Pequeña Danza Española. Originally performed as an improvisation during a medley of Infante pieces in Paris; later written down (year uncertain, probably early or mid-1920’s); performed many times publicly over the years. For some reason Iturbi frequently introduced this piece with the author’s name as his own pseudonym, Juan Navarro, causing some confusion over the years as to who really wrote the piece. Recording label information unknown. Dedicated to his daughter.
- A symphonic poem, title unknown. It was to be a celebration of America, in particular the “colorful” American South, “with its many traditions.” Iturbi announced he was writing this when he obtained his American citizenship papers on August 24, 1941. Apparently never finished; disposition unknown.
- Soliloquy (orchestral). Performed July 25, 1943 on the CBS radio program, “The New York Philharmonic Symphony Orchestra.” Never recorded otherwise.
- Seguidillas (orchestral). Recorded in 1950 on an RCA-Victor LP called “José Iturbi Conducts the Valencia Symphony Orchestra.” LM 1138.
• A ballet, title unknown. This was to be co-written with his friend the famous Spanish classical dancer, La Argentinita (Encarnación Lopez), and was announced September 30, 1944. However, Argentinita’s death in 1945 so devastated Iturbi that he never finished it; he gave the completed parts to her sister, and it has been lost from public view.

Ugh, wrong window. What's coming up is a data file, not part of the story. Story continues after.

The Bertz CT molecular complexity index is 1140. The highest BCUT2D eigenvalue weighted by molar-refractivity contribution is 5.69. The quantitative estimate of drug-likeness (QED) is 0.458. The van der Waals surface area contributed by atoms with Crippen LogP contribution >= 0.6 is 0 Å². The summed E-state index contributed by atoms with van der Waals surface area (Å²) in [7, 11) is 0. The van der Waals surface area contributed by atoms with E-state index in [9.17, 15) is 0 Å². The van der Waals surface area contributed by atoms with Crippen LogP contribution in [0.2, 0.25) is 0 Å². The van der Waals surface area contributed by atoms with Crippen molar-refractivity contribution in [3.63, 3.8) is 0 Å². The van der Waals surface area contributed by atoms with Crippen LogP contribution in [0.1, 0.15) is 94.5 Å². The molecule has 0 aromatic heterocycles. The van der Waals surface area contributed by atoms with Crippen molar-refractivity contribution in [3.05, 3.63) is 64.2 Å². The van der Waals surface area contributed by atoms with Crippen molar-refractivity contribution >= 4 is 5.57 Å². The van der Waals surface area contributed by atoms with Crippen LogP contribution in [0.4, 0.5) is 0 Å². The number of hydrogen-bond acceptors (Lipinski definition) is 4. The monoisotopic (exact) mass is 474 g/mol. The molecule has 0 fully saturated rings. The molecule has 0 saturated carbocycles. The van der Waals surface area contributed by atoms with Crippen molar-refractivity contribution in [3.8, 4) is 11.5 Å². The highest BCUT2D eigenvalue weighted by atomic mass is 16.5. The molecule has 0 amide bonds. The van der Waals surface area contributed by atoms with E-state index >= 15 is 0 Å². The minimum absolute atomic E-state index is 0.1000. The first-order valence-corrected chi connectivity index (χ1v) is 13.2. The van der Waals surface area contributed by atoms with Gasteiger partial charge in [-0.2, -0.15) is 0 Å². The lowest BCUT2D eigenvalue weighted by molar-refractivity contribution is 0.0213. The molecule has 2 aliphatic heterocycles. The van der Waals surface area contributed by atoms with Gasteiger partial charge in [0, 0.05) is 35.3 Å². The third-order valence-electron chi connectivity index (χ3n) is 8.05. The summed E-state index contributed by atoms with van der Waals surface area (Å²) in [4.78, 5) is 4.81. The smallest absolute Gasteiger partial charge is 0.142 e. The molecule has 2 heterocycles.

- Canción de Cuna. (Cradle Song.) Recorded in 1954 on a 10-inch LP (Concert Cameo) called “Iturbi Plays.” Probably written much earlier—possibly when his daughter was a baby. RCA Victor Red Seal. LRM7057.
- Fantasy (for piano and orchestra). Performed in part on the Bell Telephone Hour (radio), May 14, 1956. Performed again—as an abridgement—on the Bell Telephone Hour TV show, probably 1962. Now available from this Bell Telephone Hour TV appearance on DVD, “The Art of José Iturbi,” produced and distributed by Video Artists International. Never recorded otherwise.
- Mozart’s Concerto for 2 Pianos in E-flat major, K365—Iturbi wrote the cadenzas for the first and third movements of this work, and reviewers agree that they blend seamlessly into Mozart’s music. The Iturbis recorded this piece twice, in the late 1930’s and early 1950’s.
- Rhapsody in Blue—Iturbi made a two-piano transcription of this popular George Gershwin work. He also transcribed it again for two pianos and orchestra. Both versions were recorded.
- Ritual Fire Dance (Uncertain). Iturbi may have provided the two-piano transcription of Manuel de Falla’s popular work that Amparo and José used in the movie, Two Girls and a Sailor. He may have done it again as well, for two pianos, chorus and orchestra in Three Daring Daughters; unfortunately, this information has never been confirmed. However, people who knew Iturbi are certain he wrote the two transcriptions. Both have disappeared from view.
(See “Discography” for more complete recording information.)